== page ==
Janne Rumbough and Wallony
Monday, March 18, 2002
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Rumbough and Wallony won Test 1 with 70.357% and Test 2 with 70.968%. In Test 3, the pair was second to Anneliese Vogt-Harber and Riviero by just fractions – Riviero scored 69.429% and Wallony earned 69.143%. In Test 4, Rumbough and Wallony earned second place with 70.294%, just behind Yvonne Barteau and San Remo who scored 72.941%.
Wallony is a six-year-old, 16.2-hand, liver chestnut Hanoverian gelding by Walt Disney out of Weserperle by Venzel. "He is so wonderful," said Rumbough. "He can be a bit wild outside the ring because he’s young, but when he goes in he is so serious. He’s awesome. He wants to please so much. He’s very steady and has a beautiful rhythm." Rumbough said that Wallony never looks at anything and if he makes a mistake it is due to ‘pilot error’.
Rumbough is an amateur rider who also breeds horses. She has been part of the Wellington dressage scene since 1972. She lives in Palm Beach but comes to her farm, MTICA, in Wellington every day. "MTICA stands for ‘More Than I Can Afford’ – and that’s not only money," said Rumbough. "It’s time and family. Horses involve your whole life." Rumbough has four horses that she trains and shows. She has a groom, but she drives her own trailer and braids her own horses. In the summer months, she packs everything up and drives to East Hampton in New York where they summer at a barn in Sag Pond. Originally from Denmark, her first trainer was Gunner Anderson. In the States, she has trained with many top trainers including Robert Dover and Bent Jensen. Currently she works with Jan Brons. "He doesn't ride my horses, but he is my 'eyes on the ground'," said Rumbough. Juan Matute flies in from Spain every few months to work with her.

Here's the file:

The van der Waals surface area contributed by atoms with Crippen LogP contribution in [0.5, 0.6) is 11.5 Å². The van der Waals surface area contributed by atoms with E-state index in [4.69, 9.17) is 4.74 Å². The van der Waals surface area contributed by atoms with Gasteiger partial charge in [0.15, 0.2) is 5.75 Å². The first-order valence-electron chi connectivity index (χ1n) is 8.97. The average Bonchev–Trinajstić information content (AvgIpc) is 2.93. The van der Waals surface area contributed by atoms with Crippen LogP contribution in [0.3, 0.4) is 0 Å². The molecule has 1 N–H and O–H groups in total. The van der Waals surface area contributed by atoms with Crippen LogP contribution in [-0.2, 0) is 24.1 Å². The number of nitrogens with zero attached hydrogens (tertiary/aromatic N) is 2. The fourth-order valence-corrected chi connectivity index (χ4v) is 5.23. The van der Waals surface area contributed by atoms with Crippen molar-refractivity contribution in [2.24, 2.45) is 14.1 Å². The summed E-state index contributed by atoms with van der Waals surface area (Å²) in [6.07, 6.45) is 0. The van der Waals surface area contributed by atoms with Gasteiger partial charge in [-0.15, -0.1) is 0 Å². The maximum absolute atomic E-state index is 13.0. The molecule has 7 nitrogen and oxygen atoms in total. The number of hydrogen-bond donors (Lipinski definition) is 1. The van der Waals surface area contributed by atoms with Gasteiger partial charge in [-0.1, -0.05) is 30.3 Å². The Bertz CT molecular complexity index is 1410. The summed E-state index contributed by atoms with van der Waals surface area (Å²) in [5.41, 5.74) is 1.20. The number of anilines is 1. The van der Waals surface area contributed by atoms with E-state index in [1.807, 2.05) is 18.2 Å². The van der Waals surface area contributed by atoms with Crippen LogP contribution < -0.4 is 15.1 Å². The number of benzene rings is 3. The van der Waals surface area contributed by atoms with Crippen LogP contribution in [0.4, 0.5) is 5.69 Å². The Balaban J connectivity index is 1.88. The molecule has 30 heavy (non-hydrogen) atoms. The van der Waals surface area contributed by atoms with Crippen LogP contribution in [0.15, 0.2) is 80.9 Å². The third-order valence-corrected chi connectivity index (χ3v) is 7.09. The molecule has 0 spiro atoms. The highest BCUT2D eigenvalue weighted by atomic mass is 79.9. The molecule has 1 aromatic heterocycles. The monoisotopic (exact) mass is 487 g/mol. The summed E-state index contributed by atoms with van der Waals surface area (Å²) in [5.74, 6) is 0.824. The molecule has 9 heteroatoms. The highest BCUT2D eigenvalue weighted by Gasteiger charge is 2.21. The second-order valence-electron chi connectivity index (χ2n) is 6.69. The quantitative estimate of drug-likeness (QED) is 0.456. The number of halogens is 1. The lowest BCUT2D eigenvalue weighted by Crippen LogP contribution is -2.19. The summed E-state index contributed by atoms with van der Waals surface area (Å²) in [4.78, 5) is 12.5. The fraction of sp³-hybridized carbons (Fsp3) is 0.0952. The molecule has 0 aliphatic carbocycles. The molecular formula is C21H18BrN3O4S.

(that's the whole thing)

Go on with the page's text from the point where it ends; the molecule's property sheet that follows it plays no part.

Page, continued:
Rumbough, 58, is proud of her ‘Vintage Rider’ status because of how it affects others who see her riding at the shows. "All the young ones – and older ones too – who watch me tell me that I’m an inspiration to them to get out there and ride and compete. If I can do it, so can they!"
Rumbough said that Wallony already does piaffe in hand and knows the flying change and has potential to be a Grand Prix horse. "But I never believe it before you’re there," said Rumbough. "It’s a long journey from First Level. You never know. It’s one day at a time. You enjoy it and feel lucky to have such a nice horse."
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